Book Review: Don’t Look Back by Josh Lanyon

Posted: June 6, 2013 by sidlove in 4 Star Reviews, Book Reviews, Shelley's Reviews
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Review by Shelley

TITLE: Don’t Look Back
AUTHOR: Josh Lanyon
BLURB: He was chuckling, a deep, sexy sound as he pushed Peter back on the satiny cushions. Was this for real? Was he going to go through with it? Peter blinked up as his tie was unfastened, tossed aside, his shirt unbuttoned, laid wide. The evening breeze — scented of smog and jasmine — felt cool against his overheated skin, like the lightest breath…

Peter Killian, curator at Constantine House in Los Angeles, wakes in the hospital to find himself accused of stealing a tenth century Chinese sculpture. Peter knows he’s not a thief — but that’s all he knows. Why is hot and handsome Detective Mike Griffin so sure he’s guilty — and so hell-bent on seeing Peter arrested?

And why is Peter having these weird dreams about an unseen lover who somehow reminds him uncomfortably of Michael Griffin?


This is good. If you know Josh Lanyon’s work, particularly The Adrien English series, you’ll recognise the likenesses here.  Peter Killian is the well-ordered intelligent and conservative type, slim, neat and appealing in appearance.  Detective Griffin is the big, sexy, mysterious alpha in charge.  The atmosphere is comparable and Peter’s voice also bares a strong resemblance to Adrien English.  Luckily for me, I’m a big fan.

Even with these similarities, Don’t Look Backstands out on its own just because of the situation our MC Peter Killian finds himself in when he wakes in a hospital room with no memory; accused of a crime he’s sure he didn’t commit and faced with a surly detective Mike Griffin who needs convincing otherwise. Okay, those parts are not so different but the loss of memory and how Peter copes is what sets this book very much apart.

Peter can remember everything, as long as it’s not personal.  His job as curator of a museum is clear, as are the thefts of small valuable artefacts for the past year. Any personal relationships he may have had are a blank, and the only clue is the recurring dreams of a faceless lover, who is yet to step forward – or has he?

As Peter slowly starts to recall his life bit by bit, he discovers himself with a new found clarity- unhindered by old emotional connections he gains a clear perspective of what his life was like. With every new recollection the threat surrounding him escalates and the plot thrives. The angst is tangible when Peter’s panic intensifies and things really do fall apart for him. Who does he trust or believe?  And who’s setting him up?  It’s a case of having to prove his innocence when he’s the only suspect and tension between Peter and the sexy detective develops into something … more?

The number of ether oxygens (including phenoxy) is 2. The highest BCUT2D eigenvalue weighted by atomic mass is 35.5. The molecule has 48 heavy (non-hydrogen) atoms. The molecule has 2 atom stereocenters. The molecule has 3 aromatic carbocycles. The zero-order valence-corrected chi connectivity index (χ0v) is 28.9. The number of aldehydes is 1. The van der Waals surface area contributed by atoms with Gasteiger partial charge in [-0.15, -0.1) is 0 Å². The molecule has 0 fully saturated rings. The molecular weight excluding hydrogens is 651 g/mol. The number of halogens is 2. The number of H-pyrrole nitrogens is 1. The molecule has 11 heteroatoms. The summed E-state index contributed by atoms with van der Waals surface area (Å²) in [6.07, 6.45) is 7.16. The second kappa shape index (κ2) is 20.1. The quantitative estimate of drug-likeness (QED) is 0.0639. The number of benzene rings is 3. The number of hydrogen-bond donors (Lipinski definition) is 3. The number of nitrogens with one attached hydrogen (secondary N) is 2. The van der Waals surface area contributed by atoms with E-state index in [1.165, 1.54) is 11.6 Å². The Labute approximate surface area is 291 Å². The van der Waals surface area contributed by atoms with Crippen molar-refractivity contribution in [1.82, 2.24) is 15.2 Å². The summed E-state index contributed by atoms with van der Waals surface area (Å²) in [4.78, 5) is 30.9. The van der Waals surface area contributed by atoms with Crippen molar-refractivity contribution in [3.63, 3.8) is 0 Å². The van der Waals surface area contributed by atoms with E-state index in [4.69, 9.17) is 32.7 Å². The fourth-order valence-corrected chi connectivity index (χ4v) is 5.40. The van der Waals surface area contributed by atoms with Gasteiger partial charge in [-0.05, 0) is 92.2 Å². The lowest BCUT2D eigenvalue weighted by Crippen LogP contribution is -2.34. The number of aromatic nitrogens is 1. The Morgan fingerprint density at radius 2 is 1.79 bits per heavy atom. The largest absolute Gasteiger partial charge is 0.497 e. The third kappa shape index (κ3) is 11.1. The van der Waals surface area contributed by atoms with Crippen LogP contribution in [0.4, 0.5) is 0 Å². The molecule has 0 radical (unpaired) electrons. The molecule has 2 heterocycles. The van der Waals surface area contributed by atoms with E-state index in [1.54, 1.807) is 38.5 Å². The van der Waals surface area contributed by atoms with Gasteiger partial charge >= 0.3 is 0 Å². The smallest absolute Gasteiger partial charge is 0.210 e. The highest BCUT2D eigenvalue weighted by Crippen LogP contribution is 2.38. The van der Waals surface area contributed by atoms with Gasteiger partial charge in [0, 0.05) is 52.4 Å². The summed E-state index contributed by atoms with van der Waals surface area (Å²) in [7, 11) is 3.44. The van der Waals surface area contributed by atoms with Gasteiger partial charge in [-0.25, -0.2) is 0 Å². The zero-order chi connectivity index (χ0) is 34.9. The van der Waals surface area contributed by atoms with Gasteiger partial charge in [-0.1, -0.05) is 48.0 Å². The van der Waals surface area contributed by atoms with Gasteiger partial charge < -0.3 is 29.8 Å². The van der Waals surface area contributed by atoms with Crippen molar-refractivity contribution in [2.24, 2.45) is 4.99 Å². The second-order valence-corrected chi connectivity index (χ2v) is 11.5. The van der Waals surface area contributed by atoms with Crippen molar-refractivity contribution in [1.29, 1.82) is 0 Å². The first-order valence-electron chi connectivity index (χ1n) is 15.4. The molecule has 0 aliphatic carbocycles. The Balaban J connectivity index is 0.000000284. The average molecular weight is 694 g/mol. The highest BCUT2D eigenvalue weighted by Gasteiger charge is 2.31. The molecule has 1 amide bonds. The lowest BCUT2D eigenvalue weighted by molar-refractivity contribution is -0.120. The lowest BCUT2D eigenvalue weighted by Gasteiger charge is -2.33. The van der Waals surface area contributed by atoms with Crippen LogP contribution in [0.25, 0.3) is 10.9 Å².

It’s all classic Lanyon as I know him, and very well done – especially how Peter deals with his injured memory. It definitely provided me with a certain amount of food for thought. What would I do if I lost the memory of people who have been in my life forever? How would I recognise their influence over me? How would I judge my own image? Would I identify the power of a narcissistic personality?

I enjoyed this aspect and really, this is what lifts the book from being a likable 3.5 Stars to a thoroughly enjoyable 4 Stars. My only annoyance is that Mr Lanyon’s novellas are too short, and this one in particular would have benefited from more page time between Peter and Mike. I always want more of everything with a Lanyon novella. He is so wonderfully descriptive and sensual in his writing and I’m always happy to cosy up with one of his stories.  The more of Lanyon’s work I read, the more I find his stories to be dependable, and very satisfying in more ways than one.

Shelley’s Rating: four-stars_0

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  1. Heather C says:

    Doesn’t all Josh’s books “bare(s) a strong resemblance to Adrien English”? Ah, but I love them anyway, and this happens to be one of my favorites.

    Lovely review, Shelley!

  2. Shelley says:

    Yes in some ways they do – but the atmosphere of antiquity and Peter’s voice is very much the same here. This one is still quite unique though, especially the way Peter deals with his memory loss. I always find something to revel in with Lanyon’s novella’s and you will enjoy this one too Heather 🙂

    • Heather C says:

      Yes I’ve read this a few years ago and really loved it. I love Josh’s novellas. Even though they end a bit abruptly, like this one, I still get the sense that the MCs will “make it”

  3. Ilhem says:

    I’m a sucker for classic Lanyon and I enjoy the familiarity most of the time. Familiar and new at the same time, you know. I recognize myself in your description : “He is so wonderfully descriptive and sensual in his writing and I’m always happy to cosy up with one of his stories. The more of Lanyon’s work I read, the more I find his stories to be dependable, and very satisfying in more ways than one.”

    Great review.:)

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